SuperNumberOneLuxMart

Super#1LuxuryMart

Fantastic#1Luxury Mart

YeOlde#1CostumeMärt

SeattlehamasYeOlde#1CostumeMärt

YeOld#1CostumeShoppee

SkyHiSeattlehama#1 Epic Shoppee

sKY-hi Seattlehama IchiBan Epic Thread Shoppee



On average, how long does it take you to write a book?

It's probably too early in my career to take a meaningful average. Grey took decades; Yarn took a couple of years. I'm writing faster now, but we'll see what emerges when.

Do you have any writing rituals?

My writing doesn't need any special food, drink, drugs, clothing, postures, artifacts, sounds, smells, or sights. It's best when I am writing on an electronic device not otherwise connected to the world-at-large so that interruptions are minimized. Otherwise, it can be about anywhere, at my basement writing desk, while waiting in a car, in a bank lobby etc. etc.
I tend to listen to rhythmic music. It seems to keep the fingers moving and some part(s) of my brain occupied. I employ everything Bach to electronic.

What is it that you find so interesting about the world of fashion?

I grew up like a lot of guys, wearing whatever my mom bought for me and never giving clothes much thought beyond wondering: I don't look like a dork, do I? or Are my jeans highwaters? Later on, when I began to learn what went into the designing, engineering, and manufacturing of clothes, I got very curious.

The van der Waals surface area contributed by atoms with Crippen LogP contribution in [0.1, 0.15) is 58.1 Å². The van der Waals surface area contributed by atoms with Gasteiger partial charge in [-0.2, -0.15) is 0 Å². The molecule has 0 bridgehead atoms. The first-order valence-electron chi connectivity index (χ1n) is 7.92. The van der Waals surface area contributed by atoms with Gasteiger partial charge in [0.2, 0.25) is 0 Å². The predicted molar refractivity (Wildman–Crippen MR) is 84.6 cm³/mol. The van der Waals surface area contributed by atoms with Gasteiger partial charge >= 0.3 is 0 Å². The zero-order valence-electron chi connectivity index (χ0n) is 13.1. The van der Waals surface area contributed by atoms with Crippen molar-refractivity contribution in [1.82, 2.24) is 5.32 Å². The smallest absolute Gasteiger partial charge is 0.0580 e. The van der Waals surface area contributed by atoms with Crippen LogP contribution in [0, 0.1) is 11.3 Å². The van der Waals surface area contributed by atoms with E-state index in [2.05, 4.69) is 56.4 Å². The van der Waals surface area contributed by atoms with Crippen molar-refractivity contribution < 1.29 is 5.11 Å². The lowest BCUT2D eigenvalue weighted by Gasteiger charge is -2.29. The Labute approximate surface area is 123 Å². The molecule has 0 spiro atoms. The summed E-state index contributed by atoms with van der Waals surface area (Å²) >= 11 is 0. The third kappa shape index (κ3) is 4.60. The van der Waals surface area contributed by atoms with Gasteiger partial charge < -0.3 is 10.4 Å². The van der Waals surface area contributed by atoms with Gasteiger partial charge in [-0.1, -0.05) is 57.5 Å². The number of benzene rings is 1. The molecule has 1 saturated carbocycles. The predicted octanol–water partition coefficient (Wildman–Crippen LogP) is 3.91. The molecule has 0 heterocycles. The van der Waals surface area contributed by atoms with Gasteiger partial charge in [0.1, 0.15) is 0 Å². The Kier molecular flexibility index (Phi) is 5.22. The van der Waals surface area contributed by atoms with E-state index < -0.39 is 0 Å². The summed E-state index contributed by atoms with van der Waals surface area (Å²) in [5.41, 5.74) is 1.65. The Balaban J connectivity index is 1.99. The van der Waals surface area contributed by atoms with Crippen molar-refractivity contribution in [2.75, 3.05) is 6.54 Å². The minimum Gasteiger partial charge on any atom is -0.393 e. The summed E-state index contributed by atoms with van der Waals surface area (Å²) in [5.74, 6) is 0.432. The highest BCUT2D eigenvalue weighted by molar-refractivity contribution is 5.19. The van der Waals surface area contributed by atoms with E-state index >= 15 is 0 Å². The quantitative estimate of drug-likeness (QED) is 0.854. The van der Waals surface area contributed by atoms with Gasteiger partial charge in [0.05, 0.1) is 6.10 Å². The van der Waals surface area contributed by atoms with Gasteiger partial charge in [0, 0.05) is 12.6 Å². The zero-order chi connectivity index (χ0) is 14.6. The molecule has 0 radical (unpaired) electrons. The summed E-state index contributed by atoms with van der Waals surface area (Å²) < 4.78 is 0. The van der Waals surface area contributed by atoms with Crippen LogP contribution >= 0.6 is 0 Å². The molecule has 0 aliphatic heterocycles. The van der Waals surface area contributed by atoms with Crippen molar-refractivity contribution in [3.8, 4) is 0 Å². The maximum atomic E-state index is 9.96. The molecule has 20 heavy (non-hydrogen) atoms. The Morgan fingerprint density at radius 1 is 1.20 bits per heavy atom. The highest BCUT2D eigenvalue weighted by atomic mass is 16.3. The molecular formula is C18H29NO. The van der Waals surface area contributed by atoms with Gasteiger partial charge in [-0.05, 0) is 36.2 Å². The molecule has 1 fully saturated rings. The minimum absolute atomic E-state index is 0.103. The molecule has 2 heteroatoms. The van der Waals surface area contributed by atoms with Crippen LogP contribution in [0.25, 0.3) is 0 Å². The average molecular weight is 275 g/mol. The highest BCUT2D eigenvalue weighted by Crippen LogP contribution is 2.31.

Take blue jeans—it was originally a specifically engineered product built for a specific task. (Yes, I've used the word engineering twice talking about fashion!) Levis Straus devised a pair of pants made with a twill fabric and riveted seams to create the most popular fashion of the last century. We're probably all familiar with the rivets, but what blew my mind a few years ago was that the reason they're blue and lighter on the inside was to produce a fabric with a tough exterior, using indo dyes on the top yarns and softer on the inside with undyed yarns there. It wasn't just whim, or accident. That to me is what's so interesting about fashion: that something we use daily, take for granted, we know almost nothing about.

Are you an author who outlines before he writes, or do you just wing it?

Yes.

What do you like to do when you’re not writing?

House repairs and golf. I prefer the house repairs; they're much more satisfying.


Since making your debut with Grey in 2007, you’ve been nominated for numerous science-fiction awards, including the Philip K. Dick award. Has this changed your outlook on writing, or the way you write, at all?

I have been surprised and pleased at the critical attention, but I am not aware that it has had any affect on my writing.

Who would you say is your greatest writing influence?

Kobo Abe. J. G Ballard. Annie Dillard. Witold Gombrowicz. Vladimir Nabokov. William Gibson.


Do you have any plans to continue writing in the world of Seattlehama, or are you looking towards new projects?

I have several more projects, including at least one short story and maybe two more novels.

Thank you so much for stopping by The Daily Monocle!


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Be sure to check out the author's official website, and his works on Amazon!